Examining What’s New in Eye Banking

Stay current on the most recent happenings, so you can best treat patients

Staying up to date on the latest developments in eye banking is crucial to surgeons providing patients with the best care. One of the many things I have learned over the years from eye banking peers is that they are always working on something new and exciting.

This article highlights some up-and-coming innovations stateside, based on conversations with friends at the Eye Banking Association of America (EBAA).

Donor-Derived Lab-Grown Cells

Many potential issues, such as donor tissue preparation complications, intraoperative tissue complications, or corneal graft rejections, can arise from the time an eye bank receives a call regarding a potential donor, until the patient gets that last postop visit and “graduates.” As a result, there has been much conversation about both the potential and the possibilities with donor-derived lab-grown cells.

OcuCell ( ). These endothelial cells are procured from a single donor. They are then grown in great numbers, such that a single donor can generate anywhere from 60 corneal grafts or more, according to the OcuCell website. These cells are seeded onto a biocompatible hydrogel material, which may offer distinct advantages: The tissue is easier to handle for surgeons (there is no graft scrolling), it has expanded quality controls, it has consistently higher cell counts than that of deceased single donors, and there is the potential to improve long-term outcomes.

Trials have yet to be performed in the United States with this company. That said, patients with pseudophakic corneal edema and Fuchs’ endothelial dystrophy would benefit from this technology.

Aurion Biotech ( ). This cell therapy is comprised of fully differentiated human corneal endothelial cells with a rho kinase inhibitor in a proprietary solution. Specifically, endothelial cells are acquired from a human donor and then can be expanded in a proprietary process. In fact, cells from a single donor can replicate to produce more than 100 treatments. For treating patients who have corneal edema secondary to corneal endothelial dysfunction (of which Fuchs’ endothelial dystrophy is one of the most common diseases), the ophthalmologist polishes off the diseased endothelium, then implants healthy cells in solution with a rho kinase inhibitor into the anterior chamber of the patient’s eye. The cells quickly migrate and adhere to the stroma of the cornea.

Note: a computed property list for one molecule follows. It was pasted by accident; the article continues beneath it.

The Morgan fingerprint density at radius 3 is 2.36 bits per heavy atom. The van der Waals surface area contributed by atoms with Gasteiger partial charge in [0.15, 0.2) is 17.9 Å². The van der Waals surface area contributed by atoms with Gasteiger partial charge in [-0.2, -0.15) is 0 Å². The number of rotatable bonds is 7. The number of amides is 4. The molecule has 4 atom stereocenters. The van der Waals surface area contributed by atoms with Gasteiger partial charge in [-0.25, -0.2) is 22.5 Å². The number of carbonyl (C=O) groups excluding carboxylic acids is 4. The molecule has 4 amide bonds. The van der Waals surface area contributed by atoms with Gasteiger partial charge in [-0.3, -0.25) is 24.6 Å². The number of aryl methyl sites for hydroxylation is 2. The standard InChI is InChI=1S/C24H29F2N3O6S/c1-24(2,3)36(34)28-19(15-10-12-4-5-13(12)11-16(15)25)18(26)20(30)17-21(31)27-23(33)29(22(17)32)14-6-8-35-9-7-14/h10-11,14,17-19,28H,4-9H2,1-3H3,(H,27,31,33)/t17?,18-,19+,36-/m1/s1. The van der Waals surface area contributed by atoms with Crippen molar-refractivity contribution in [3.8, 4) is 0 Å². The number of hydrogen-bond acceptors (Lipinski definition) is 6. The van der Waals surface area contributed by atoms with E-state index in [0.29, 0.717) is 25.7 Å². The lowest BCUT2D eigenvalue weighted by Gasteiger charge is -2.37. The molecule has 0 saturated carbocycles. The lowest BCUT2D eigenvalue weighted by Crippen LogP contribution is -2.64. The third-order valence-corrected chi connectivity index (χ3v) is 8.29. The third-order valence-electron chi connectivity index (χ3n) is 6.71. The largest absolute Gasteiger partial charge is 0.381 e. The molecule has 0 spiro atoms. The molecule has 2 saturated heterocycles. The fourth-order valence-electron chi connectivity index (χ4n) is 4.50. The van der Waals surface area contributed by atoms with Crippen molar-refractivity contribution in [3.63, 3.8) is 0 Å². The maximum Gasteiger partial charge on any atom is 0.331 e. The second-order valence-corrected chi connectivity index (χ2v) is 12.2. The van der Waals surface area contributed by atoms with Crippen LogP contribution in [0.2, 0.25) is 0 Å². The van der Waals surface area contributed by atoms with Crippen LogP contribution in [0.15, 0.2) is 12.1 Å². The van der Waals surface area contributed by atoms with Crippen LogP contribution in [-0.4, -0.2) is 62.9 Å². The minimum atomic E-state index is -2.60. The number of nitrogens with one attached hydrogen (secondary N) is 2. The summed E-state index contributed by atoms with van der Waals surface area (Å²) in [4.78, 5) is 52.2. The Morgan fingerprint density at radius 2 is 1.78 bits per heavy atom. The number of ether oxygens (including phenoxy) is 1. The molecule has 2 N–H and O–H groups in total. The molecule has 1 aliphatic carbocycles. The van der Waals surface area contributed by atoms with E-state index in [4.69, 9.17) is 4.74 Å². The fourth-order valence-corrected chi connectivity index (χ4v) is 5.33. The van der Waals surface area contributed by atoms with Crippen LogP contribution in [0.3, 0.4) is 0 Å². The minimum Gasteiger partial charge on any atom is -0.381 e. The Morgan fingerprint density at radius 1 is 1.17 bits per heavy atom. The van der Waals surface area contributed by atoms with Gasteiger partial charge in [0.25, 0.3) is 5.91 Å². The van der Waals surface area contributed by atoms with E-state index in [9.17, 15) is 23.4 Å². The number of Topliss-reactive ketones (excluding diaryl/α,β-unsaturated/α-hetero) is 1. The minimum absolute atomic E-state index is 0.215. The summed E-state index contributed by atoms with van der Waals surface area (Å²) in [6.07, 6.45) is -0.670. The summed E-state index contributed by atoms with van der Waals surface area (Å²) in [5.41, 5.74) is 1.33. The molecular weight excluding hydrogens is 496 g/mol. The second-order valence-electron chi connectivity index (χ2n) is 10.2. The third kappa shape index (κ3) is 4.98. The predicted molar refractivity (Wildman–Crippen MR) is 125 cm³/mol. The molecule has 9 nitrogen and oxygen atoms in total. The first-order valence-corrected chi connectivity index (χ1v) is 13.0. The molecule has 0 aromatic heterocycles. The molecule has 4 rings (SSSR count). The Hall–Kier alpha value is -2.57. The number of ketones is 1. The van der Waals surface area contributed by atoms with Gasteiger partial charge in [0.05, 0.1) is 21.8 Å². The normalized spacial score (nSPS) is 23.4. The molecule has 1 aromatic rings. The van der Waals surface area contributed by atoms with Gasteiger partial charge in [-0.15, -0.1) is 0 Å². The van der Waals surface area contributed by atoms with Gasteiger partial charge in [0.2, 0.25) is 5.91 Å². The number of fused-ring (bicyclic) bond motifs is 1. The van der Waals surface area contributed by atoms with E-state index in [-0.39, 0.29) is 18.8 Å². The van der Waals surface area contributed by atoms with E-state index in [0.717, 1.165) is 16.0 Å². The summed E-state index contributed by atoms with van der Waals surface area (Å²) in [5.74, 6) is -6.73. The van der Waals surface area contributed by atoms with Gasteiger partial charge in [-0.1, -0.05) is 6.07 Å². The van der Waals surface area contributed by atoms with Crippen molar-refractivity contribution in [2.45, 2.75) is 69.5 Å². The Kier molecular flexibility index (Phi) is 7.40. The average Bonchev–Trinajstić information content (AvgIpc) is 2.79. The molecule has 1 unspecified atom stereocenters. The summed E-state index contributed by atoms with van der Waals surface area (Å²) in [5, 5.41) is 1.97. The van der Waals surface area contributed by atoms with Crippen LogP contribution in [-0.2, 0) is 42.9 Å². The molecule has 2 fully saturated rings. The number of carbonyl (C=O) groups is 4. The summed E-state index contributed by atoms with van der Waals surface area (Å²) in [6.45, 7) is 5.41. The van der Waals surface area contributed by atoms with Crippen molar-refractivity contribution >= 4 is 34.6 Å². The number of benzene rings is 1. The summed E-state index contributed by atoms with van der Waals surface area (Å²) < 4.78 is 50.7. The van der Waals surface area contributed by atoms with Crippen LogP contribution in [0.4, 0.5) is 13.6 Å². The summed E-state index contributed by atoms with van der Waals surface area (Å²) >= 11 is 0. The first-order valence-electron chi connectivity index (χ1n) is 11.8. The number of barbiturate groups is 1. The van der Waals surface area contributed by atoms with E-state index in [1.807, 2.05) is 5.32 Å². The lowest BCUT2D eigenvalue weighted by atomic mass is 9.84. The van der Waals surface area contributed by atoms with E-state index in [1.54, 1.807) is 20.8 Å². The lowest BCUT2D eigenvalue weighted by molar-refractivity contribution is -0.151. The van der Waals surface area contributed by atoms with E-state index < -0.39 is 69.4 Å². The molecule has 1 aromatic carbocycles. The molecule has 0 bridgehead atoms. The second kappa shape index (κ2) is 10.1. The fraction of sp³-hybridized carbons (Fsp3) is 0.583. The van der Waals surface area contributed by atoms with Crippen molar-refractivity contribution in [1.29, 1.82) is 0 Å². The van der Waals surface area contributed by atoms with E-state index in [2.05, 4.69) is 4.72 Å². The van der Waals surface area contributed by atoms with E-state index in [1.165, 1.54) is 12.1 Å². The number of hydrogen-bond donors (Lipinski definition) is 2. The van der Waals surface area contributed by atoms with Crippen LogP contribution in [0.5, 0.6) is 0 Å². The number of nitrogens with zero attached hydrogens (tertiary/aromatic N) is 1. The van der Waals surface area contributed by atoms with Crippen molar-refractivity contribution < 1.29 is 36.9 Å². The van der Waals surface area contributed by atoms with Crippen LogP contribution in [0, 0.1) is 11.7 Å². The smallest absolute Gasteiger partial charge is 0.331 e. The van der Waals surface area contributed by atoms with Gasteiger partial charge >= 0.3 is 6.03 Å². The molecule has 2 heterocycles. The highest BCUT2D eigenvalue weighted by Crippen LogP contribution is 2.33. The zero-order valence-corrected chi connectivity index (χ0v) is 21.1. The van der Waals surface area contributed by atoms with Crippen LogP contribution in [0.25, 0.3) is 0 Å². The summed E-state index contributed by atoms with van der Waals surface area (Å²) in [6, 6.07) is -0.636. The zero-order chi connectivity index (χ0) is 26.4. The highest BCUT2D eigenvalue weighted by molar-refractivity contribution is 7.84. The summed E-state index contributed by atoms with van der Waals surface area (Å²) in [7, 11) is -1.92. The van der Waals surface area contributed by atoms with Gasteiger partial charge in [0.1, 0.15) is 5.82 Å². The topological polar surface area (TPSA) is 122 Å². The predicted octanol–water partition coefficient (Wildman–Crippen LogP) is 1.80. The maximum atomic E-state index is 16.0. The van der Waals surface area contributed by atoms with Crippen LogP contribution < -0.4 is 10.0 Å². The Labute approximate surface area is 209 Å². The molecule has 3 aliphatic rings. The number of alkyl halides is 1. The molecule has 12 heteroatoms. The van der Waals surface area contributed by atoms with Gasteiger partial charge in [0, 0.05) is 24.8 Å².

Then, the patient lies face down for several hours; afterward, the patient can resume normal activities of daily living. In comparison to standard of care (endothelial keratoplasty, which requires surgical transplant of all or portions of a donor cornea), Aurion Biotech cell therapy is a minimally invasive procedure that enables a less onerous postoperative recovery for patients. The company says it intends to open a U.S. clinical trial soon. The cell therapy has already received regulatory approval in Japan.

Shaped Corneal Tissue

The latest iterations of shaped corneal tissue not used for endothelial cell replacement are primarily used to treat ectasia but are not exactly your father’s epikeratophakia (look it up!)…

KeraNatural ( ). This is irradiated corneal tissue that is shaped into grafts that are analogous to intrastromal corneal ring segments. These precut segments are surgically implanted in a preformed channel also made by laser. Those who work with this type of tissue say that the purpose of this tissue is ultimately to improve the vision of keratoconus patients.1 KeraNatural is available now.

Allotex ( ). This is an electron beam-sterilized tissue that has been fashioned to treat hyperopia or presbyopia. Specifically, the surgeon makes a thin flap in the recipient’s cornea using a femtosecond laser. The customized Allotex TransForm lenticule is then placed in the stromal bed, and the flap is re-placed and smoothed into place.

The company says that this improves near and intermediate vision, while maintaining distance vision as well, according to the company website. European clinical trials are complete, and U.S. trials may begin as early as the end of this year.

Antifungal Storage Media

Kerasave ( ). This is an FDA-approved storage media that can hold corneal graft tissue for up to 14 days. This media contains 2 antibiotics and a separate amphotericin B tablet that is to be added at the time of tissue recovery from the media. Some eye banks add the tablet after processing instead.